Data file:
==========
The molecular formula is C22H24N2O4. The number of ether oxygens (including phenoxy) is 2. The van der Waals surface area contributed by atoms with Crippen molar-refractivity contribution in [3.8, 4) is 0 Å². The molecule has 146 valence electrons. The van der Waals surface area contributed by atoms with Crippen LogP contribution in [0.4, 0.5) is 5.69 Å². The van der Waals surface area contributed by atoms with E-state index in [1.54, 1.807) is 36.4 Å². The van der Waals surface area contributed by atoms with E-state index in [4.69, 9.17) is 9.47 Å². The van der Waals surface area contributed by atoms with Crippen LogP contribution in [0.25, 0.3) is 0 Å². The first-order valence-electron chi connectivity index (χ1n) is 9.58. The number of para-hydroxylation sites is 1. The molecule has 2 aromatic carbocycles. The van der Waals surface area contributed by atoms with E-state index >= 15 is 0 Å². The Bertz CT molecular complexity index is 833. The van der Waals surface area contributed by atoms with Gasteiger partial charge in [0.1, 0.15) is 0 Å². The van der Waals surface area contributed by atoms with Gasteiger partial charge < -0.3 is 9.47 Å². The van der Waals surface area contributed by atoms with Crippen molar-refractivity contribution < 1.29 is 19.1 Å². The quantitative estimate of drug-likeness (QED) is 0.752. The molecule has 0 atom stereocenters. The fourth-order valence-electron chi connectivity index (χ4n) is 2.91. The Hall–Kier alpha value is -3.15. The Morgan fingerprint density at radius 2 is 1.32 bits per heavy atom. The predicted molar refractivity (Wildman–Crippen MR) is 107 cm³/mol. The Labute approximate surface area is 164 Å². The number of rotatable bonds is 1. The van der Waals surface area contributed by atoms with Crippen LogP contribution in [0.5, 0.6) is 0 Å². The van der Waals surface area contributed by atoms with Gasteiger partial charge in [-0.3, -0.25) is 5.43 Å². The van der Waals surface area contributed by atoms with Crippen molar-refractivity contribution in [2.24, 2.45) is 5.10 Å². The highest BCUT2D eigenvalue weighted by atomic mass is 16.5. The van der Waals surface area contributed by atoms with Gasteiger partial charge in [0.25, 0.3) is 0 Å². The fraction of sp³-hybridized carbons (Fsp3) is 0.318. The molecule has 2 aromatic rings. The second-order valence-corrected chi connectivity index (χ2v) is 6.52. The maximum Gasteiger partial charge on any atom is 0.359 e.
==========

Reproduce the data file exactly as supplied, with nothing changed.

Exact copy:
The molecular formula is C22H24N2O4. The number of ether oxygens (including phenoxy) is 2. The van der Waals surface area contributed by atoms with Crippen molar-refractivity contribution in [3.8, 4) is 0 Å². The molecule has 146 valence electrons. The van der Waals surface area contributed by atoms with Crippen LogP contribution in [0.4, 0.5) is 5.69 Å². The van der Waals surface area contributed by atoms with E-state index in [1.54, 1.807) is 36.4 Å². The van der Waals surface area contributed by atoms with E-state index in [4.69, 9.17) is 9.47 Å². The van der Waals surface area contributed by atoms with Crippen LogP contribution in [0.25, 0.3) is 0 Å². The first-order valence-electron chi connectivity index (χ1n) is 9.58. The number of para-hydroxylation sites is 1. The molecule has 2 aromatic carbocycles. The van der Waals surface area contributed by atoms with E-state index >= 15 is 0 Å². The Bertz CT molecular complexity index is 833. The van der Waals surface area contributed by atoms with Gasteiger partial charge in [0.1, 0.15) is 0 Å². The van der Waals surface area contributed by atoms with Gasteiger partial charge < -0.3 is 9.47 Å². The van der Waals surface area contributed by atoms with Crippen molar-refractivity contribution < 1.29 is 19.1 Å². The quantitative estimate of drug-likeness (QED) is 0.752. The molecule has 0 atom stereocenters. The fourth-order valence-electron chi connectivity index (χ4n) is 2.91. The Hall–Kier alpha value is -3.15. The Morgan fingerprint density at radius 2 is 1.32 bits per heavy atom. The predicted molar refractivity (Wildman–Crippen MR) is 107 cm³/mol. The Labute approximate surface area is 164 Å². The number of rotatable bonds is 1. The van der Waals surface area contributed by atoms with Crippen LogP contribution in [0.5, 0.6) is 0 Å². The van der Waals surface area contributed by atoms with Gasteiger partial charge in [-0.3, -0.25) is 5.43 Å². The van der Waals surface area contributed by atoms with Crippen molar-refractivity contribution in [2.24, 2.45) is 5.10 Å². The highest BCUT2D eigenvalue weighted by atomic mass is 16.5. The van der Waals surface area contributed by atoms with Gasteiger partial charge in [0.25, 0.3) is 0 Å². The fraction of sp³-hybridized carbons (Fsp3) is 0.318. The molecule has 2 aromatic rings. The second-order valence-corrected chi connectivity index (χ2v) is 6.52. The maximum Gasteiger partial charge on any atom is 0.359 e.